Personal challenges inspire Roberto Jimenez to help other veterans and prepare for a career in military social work.
Sometimes when things seem to be at their worst, you find your purpose.
That’s how it worked for Roberto Jimenez, a student in Saint Leo University’s online one-year advanced standing Master of Social Work program.
A U.S. Army combat veteran with more than 12 years of active-duty service, Roberto is using his life experience – both the trials and the triumphs – to assist other vets at times when they need it most.
Recovery leads to desire to help others
Roberto’s military service took him to three different combat zones – Kosovo, Iraq, and Afghanistan – difficult deployments that eventually took their toll on his body and his spirit. He suffered multiple injuries. When he reached a point of physical, mental and emotional exhaustion, Roberto entered an inpatient, post-traumatic stress disorder (PTSD) recovery program called the Warrior Transition Battalion (WTB).
As he recovered from his injuries and surgeries, Roberto met with a case manager and clinical social workers who were also veterans. Those interactions, during some of the most difficult times in his life, inspired him to pursue a career in social work so that he would be able to offer the same assistance to other vets.
“You go through a lot when you serve in the armed forces. I want to help fellow veterans as much as I can – to let them know that even though recovery is not easy, it can be done,” he says.
Roberto didn’t waste any time getting started. While still with the WTB program, he began working with the Soldier and Family Assistance Center, assisting active-duty service members with their applications for insurance and disability benefits. He was touched by the gratitude he received, and that validated his plans to do more. “It showed me how important offering help is, no matter what form it takes.”
Transitioning to civilian life, social work studies
Roberto retired from the military and moved from Hawaii to Tampa, Florida with his wife, and their three children. He admits that the first year of civilian life was challenging, but once they all fell into a new family routine, he was able to focus on his education to advance his career.
Roberto earned an associate degree from a local community college and then completed a bachelor’s degree in social work with Saint Leo two years later. Currently working on his master’s, he is pursing the Saint Leo’s military social work track, working directly with military families and learning about best practices.
He’s also doing research, something he was never a fan of until recently.
“There were times when I thought I’d rather go back to a combat zone than do research, but now it’s one of the things I enjoy doing the most.”
The online coursework for the program has required Roberto to make some adjustments to his learning style. He says that as a result of a traumatic brain injury he suffered during his military service, he needs extra time to review and digest all the requirements for each course. While he prefers meeting with professors face-to-face to do that, with faculty in remote locations, it’s not always an option.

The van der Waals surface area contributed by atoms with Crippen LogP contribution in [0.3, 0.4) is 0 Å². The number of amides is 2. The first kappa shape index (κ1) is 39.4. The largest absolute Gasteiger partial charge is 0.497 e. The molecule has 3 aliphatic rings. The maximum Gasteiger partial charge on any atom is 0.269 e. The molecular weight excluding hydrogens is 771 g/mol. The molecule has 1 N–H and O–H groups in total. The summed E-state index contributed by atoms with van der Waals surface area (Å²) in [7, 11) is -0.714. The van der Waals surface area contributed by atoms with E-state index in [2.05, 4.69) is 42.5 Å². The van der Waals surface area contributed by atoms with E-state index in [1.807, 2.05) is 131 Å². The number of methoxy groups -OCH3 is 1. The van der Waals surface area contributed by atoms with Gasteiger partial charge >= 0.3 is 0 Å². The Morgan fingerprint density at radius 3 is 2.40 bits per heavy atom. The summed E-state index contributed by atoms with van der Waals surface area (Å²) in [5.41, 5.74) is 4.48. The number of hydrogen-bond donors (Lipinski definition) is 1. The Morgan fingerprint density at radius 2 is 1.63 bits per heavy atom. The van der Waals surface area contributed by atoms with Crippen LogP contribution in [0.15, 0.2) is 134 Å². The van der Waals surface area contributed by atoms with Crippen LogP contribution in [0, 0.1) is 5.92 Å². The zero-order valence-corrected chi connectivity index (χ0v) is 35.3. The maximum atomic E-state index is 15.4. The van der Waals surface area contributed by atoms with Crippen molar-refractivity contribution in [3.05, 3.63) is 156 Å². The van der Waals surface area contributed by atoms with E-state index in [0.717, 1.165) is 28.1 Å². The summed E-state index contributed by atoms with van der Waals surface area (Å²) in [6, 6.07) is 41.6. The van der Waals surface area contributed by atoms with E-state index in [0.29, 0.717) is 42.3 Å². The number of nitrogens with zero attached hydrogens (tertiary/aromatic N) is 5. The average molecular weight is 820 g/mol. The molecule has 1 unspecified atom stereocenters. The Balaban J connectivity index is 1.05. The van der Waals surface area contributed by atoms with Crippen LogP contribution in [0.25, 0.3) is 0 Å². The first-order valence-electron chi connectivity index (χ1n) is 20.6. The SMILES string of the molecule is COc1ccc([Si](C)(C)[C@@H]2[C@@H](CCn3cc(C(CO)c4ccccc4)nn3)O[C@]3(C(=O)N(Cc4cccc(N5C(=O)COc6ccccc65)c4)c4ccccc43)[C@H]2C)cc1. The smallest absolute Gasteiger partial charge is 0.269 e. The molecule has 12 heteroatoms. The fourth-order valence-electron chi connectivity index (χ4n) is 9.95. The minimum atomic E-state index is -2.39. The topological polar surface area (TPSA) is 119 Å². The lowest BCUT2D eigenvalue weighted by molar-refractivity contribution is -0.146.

But he’s not letting that stop him. Instead, he’s viewing it as just one more experience he can convey to his fellow vets.
Roberto is currently serving as a work-study student for the Pasco County Vet Center. He helps combat veterans and their families find local resources, including coordinating appointments with representatives from Disabled American Veterans, a nonprofit charity that provides a lifetime of support for veterans.
Recently, Roberto volunteered with the county’s annual Stand Down in Pasco. A grassroots, community-based intervention that program that helps homeless veterans manage life on the streets, the three-day event provides these veterans with a broad range of highly needed services, such as free dental cleaning, haircuts, showers and informational resources.
“It’s all about helping these vets get back on track. Because of what I’ve seen in life, I’m able to relate to vets. Just having someone who can connect on their level can make a big difference,” Roberto says.
Both at school and in the community, Roberto is active in multiple organizations focused on veterans’ issues. At Saint Leo, he is a member of the Student Veterans of America – a national organization that enables military students an opportunity to connect with peers who have been through similar experiences. He is also a member of SALUTE Veterans National Honor Society, an alumnus of the Wounded Warrior Project, and is active in Team Red, White and Blue and in Hope for the Warriors.
Looking toward the future
Moving forward, when Roberto completes his MSW degree, he would like to work primarily with combat vets in an environment like the Pasco County Vet Center. He also plans to continue helping researchers understand more about PTSD and TBI – he’s part of studies being conducted through Tampa’s VA hospital and through the U.S. Air Force that track and analyze veterans going through these experiences.
Through it all, Roberto will continue to look for ways to help his fellow veterans in every way he possibly can.
“I feel a connection to military social work that keeps drawing me deeper and deeper into this field. I love connecting to fellow veterans, and I look forward to working with them and influencing their lives in a positive ways.”
Image credits: Billion Photos on Shutterstock; courtesy Roberto Jimenez and Mary Martinez-Drovie
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